I came accidentally stole it from a hotel library this spring, and am dragging in returning it. From the glaze of dust on it, I imagine I was the first one to open it in years. It's dated 1924 by Columbia University Press, NY.

 
At 7/10/2011 4:48 PM, Anonymous Anonymous said...

Kent, didn't you already write and publish this, back in 1992?

 
At 7/11/2011 9:29 AM, Blogger Kent Johnson said...

This comment has been removed by the author.

 
At 7/11/2011 10:22 AM, Blogger Kent Johnson said...

This comment has been removed by the author.

 
At 7/12/2011 7:19 AM, Blogger Johannes said...

I like the "sunken image."

Johannes

 
At 7/12/2011 9:52 AM, Anonymous Anonymous said...

Kent, why do you keep posting and then deleting your posts? Is there something we can do to help?

 
At 7/13/2011 6:32 AM, Blogger David Grove said...

This comment has been removed by the author.

 
At 7/13/2011 6:46 AM, Blogger David Grove said...

This comment has been removed by the author.

 
At 7/13/2011 9:54 AM, Blogger David Grove said...

This comment has been removed by the author.

 
At 7/13/2011 12:42 PM, Blogger Kent Johnson said...

>Kent, why do you keep posting and then deleting your posts? Is there something we can do to help?

No, you endearing Anonymous bunny, I don't need any help, thanks.

In that regard anyway. If anyone wants to come on over and help me finish staining this damn deck, please write.

 
At 7/14/2011 3:35 PM, Anonymous Mike Theune said...

A conversation about the image by the Charleses, Wright and Simic:

http://www.poets.org/viewmedia.php/prmMID/22382

 
At 7/14/2011 8:08 PM, Blogger Julio de Luna said...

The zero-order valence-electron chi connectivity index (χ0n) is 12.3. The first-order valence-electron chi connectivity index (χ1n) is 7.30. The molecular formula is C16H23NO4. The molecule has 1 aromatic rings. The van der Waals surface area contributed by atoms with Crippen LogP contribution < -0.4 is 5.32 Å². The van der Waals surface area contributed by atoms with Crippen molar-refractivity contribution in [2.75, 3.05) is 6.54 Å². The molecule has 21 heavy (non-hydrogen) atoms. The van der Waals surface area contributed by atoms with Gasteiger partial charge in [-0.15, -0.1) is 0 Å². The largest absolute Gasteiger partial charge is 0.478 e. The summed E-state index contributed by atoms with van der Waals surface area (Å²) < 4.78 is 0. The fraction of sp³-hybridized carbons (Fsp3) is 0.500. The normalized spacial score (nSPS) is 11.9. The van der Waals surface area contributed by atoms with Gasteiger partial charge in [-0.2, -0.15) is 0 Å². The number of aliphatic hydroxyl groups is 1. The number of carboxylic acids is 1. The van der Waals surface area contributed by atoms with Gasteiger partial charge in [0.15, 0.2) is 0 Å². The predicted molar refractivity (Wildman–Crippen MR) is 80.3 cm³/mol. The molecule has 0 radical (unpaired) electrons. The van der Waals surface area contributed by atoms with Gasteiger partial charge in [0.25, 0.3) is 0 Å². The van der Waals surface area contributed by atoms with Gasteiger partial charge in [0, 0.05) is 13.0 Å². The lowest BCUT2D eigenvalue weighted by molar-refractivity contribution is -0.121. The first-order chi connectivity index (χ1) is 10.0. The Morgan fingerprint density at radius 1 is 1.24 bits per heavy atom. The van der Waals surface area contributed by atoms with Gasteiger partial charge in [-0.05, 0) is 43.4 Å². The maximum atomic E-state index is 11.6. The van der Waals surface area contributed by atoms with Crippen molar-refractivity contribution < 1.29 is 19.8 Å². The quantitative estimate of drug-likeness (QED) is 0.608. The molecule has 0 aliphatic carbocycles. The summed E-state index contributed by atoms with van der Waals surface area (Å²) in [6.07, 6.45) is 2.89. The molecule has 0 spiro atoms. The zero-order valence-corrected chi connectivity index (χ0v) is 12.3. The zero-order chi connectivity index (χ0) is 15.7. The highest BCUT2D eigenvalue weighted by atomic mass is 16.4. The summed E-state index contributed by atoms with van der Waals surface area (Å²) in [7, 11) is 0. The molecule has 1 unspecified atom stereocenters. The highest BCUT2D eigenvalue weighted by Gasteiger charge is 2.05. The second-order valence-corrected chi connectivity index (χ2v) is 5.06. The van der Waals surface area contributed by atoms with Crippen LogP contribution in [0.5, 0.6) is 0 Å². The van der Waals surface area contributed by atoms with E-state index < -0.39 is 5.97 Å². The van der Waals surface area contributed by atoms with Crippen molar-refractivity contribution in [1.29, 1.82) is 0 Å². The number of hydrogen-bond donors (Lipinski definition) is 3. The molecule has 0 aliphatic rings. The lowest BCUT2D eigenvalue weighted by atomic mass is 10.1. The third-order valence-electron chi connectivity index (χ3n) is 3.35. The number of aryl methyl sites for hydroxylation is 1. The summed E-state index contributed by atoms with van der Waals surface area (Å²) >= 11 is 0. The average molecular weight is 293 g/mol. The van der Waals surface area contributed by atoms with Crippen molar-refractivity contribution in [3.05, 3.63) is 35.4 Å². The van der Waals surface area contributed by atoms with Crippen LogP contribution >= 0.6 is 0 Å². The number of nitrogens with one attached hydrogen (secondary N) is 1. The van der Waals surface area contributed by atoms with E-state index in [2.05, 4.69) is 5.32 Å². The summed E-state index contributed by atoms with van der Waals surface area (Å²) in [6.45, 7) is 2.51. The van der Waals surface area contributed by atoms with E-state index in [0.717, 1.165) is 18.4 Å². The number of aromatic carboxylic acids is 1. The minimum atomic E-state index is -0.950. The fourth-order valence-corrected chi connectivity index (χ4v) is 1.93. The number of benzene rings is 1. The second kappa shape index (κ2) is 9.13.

Isn't it cruel, the moment
you pierce the calyx
with the needle-and-thread?
And for what? To string
some beauty along
the porch rail for his
not-coming home? Better
to count the hecatombs
of bugs dead on the sills:
the body count increaseth
by hundreds (it's easier
for the boys in the war
department to keep track
that way) while outside
over the stunted corn
the fireflies convey
their garbled Morse
and the rivers of
the elm-shadows flood
and beautiful boys lie
in the mangers of
theirs beds, continually
born.

- de Luna

 
At 7/18/2011 8:26 AM, Blogger John Gallaher said...

Kent, why did you delete all your comments? What an odd thing.

The sunken image, as someone asked about in an email:

"A sunken image is one which powerfully affects the imagination without conveying a definite picture. It is to be distinguished from faded imagery. In the latter no definite picture is conveyed but neither is the imagination aroused. Thus the word platform, meaning a declaration of a political party, though potentially a metaphor is generally used without metaphorical intention."

This is a very fun book.

".... In such an extreme vagueness Sunken imagery may be seen arising from obscurity."

Are we in the poetic age of Sunken Imagery?

 
At 7/28/2011 3:44 PM, Anonymous Anonymous said...

What happens if we decorate the sunken image?

What happens if we violate the expansive image?

What happens if we expand the intensive image?

Is the universe really shaking with laughter?

Would Catholics and Protestants have different answers to any of these questions?